With the global pandemic creating a market of volatility, corporate spend is down as businesses look to safeguard their bottom lines against macroeconomic headwinds.
Recent analysis from the World Advertising Research Center forecasted corporate spend on advertising campaigns this year to drop by 8.1 percent — or nearly $50 billion — for example, CNBC reported.
The business travel arena is another area of major spend reduction, with Amazon revealing that it has spent $1 billion less in travel expenses since the coronavirus crisis hit, CNBC said in a separate report. Former American Airlines CEO Robert Crandall told The Wall Street Journal that business travel volumes will never recover.
For some organizations, this may be good news for the bottom line. But for the commercial spending technology world, these forecasts aren’t exactly rosy.
This earnings season, the downturn has become apparent as several corporate payments technology players post losses. But the slump isn’t across the board, and indeed, industry organizations are already showing signs of a bounce back. What’s more, the market lull may offer a moment to focus on innovation for the future as commercial payment habits shift — perhaps permanently.
Duke Chung, co-founder and CEO of corporate travel and expense management firm TravelBank, told PYMNTS, for example, “Not having a lot of travel in our industry right now gave us a lot more time to innovate and think about where the future is.”
The latest earnings results further drive this opportunity home.
“While we expect near-term economic uncertainty to persist, we’re very excited about the long-term opportunity,” said John Rettig, chief financial officer at Bill.com, speaking during the company’s earnings call Thursday (Nov. 5). “And we will continue to invest and innovate to support [small- to medium-sized businesses] SMBs, while remaining diligent and agile about the need to respond quickly to changes in the macro environment.”
Virtual Cards And Mobile Technology
Bill.com revealed some of those changes as it highlighted the innovations driving a solid first fiscal quarter. While losses climbed from $5.7 million in Q1 of last year to $13 million in Q1 of this year, the company still managed to beat analyst expectations.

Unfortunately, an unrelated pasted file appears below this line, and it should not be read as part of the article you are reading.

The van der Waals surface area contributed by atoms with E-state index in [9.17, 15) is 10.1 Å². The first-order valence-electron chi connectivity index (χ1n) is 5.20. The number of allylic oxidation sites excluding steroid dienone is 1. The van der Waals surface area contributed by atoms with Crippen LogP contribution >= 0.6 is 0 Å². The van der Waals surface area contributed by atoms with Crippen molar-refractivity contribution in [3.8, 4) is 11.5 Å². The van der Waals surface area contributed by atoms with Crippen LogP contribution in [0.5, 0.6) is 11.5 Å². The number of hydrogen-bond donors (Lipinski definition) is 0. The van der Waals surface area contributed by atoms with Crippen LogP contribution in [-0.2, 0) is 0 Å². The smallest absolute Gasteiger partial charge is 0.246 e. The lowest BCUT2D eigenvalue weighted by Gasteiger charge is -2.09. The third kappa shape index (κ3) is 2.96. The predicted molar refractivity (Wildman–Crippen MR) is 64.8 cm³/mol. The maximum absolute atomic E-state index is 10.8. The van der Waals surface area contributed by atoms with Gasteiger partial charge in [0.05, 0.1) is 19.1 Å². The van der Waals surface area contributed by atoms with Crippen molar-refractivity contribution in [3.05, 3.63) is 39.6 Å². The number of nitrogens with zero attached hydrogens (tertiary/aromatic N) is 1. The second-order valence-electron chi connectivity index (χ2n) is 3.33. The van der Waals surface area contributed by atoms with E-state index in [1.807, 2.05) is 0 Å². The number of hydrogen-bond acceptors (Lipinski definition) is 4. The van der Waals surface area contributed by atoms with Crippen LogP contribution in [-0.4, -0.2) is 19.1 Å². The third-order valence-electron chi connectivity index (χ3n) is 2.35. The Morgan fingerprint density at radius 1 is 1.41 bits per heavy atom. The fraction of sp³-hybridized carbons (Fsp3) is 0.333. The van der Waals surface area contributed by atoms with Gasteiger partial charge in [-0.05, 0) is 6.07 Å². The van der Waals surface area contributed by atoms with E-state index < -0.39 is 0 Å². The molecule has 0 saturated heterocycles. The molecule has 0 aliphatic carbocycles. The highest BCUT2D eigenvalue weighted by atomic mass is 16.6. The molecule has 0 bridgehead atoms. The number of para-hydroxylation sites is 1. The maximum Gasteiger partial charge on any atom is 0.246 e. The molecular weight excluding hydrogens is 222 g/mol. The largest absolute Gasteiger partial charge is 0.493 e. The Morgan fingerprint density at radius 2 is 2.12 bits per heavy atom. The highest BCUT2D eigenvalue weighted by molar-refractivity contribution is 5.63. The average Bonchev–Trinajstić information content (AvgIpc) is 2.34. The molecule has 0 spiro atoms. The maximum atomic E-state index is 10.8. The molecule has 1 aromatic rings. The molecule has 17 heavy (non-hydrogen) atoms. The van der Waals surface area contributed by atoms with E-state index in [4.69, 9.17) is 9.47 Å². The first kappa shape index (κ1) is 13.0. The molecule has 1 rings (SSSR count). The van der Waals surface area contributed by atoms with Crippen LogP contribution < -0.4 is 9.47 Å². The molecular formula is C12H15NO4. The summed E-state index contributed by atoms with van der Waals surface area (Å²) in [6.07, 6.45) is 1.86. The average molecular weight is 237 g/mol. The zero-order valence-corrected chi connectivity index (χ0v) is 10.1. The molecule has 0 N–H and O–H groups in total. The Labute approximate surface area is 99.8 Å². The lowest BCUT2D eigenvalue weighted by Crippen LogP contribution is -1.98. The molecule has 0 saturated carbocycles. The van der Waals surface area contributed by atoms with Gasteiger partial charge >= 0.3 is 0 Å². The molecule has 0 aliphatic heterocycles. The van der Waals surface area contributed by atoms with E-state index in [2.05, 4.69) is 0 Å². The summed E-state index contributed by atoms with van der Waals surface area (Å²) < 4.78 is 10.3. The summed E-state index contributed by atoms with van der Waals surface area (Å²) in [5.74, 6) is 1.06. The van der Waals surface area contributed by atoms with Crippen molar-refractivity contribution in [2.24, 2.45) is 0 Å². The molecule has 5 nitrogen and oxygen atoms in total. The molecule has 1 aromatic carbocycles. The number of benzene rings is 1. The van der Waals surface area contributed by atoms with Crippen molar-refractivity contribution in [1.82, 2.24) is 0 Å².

That can be attributed, in part, to the company’s virtual card investments, according to Rettig, with the company’s ability to support supplier virtual card acceptance “starting to pay off earlier than expected in the quarter.”
The pandemic’s influence on the virtualization of the commercial card has been evident for TravelBank, too, with Chung telling PYMNTS that the ability for virtual cards to support contactless payments via mobile wallets is driving the future of business travel and spend.
Mobile is an increasingly important part of Bill.com’s strategy, with chairman, CEO and Founder Rene Lacerte pointing to the company’s mobile app as a growing source of platform engagement for the company, and September seeing a year-on-year doubling of Bill.com mobile app downloads.
Speed and convenience are certainly traits of mobile platforms that contribute to growing adoption among businesses, and Bill.com expects its mobile app to continue to gain traction as it prepares to link its Instant Transfer capabilities, currently in pilot mode, to the app. The functionality is part of the firm’s integration with The Clearing House, allowing for real-time payments that Lacerte noted is a growing demand among customers.
Boosting The Banking Experience
Corporate payment technology firms this quarter also enhanced their focus on banking solutions and collaborations.
During the quarter, Bill.com rolled out its partnership with KeyBank and is set to roll out a similar integration with Wells Fargo to connect joint customers to Bill.com technology.
“Key CashFlow became generally available for [KeyBank’s] business banking customers in October and for the commercial banking customers this week,” said Lacerte. “We are very pleased with how quickly we were able to stand up this partnership despite the unexpected challenges presented by COVID-19 from March through September.”
Digital banking was a key driver for Bottomline Technologies during the quarter, too, CEO Rob Eberle said during the firm’s earnings call, also on Thursday.
According to Eberle, bank-FinTech collaboration has become an important factor for traditional financial institutions. Pointing to Bottomline’s partnership with an unnamed “major regional bank,” Eberle said, “They realized that if they waited, they were just falling behind their competition.”
Bottomline is taking the time to enhance its banking products, he added, with a focus on commercial and corporate onboarding capabilities, as well as the development of a “cash flow optimizer,” which aggregates data and analyzes to provide actionable insights.
The company, which also beat analyst expectations this quarter, said adoption of its Software-as-a-Service (SaaS) offering was actually faster than it was pre-pandemic, and despite B2B payment volumes lower than they were this time last year, direct and indirect sales had a strong showing. Bank collaborations are an important piece of that growth, according to Chief Financial Officer Rick Booth.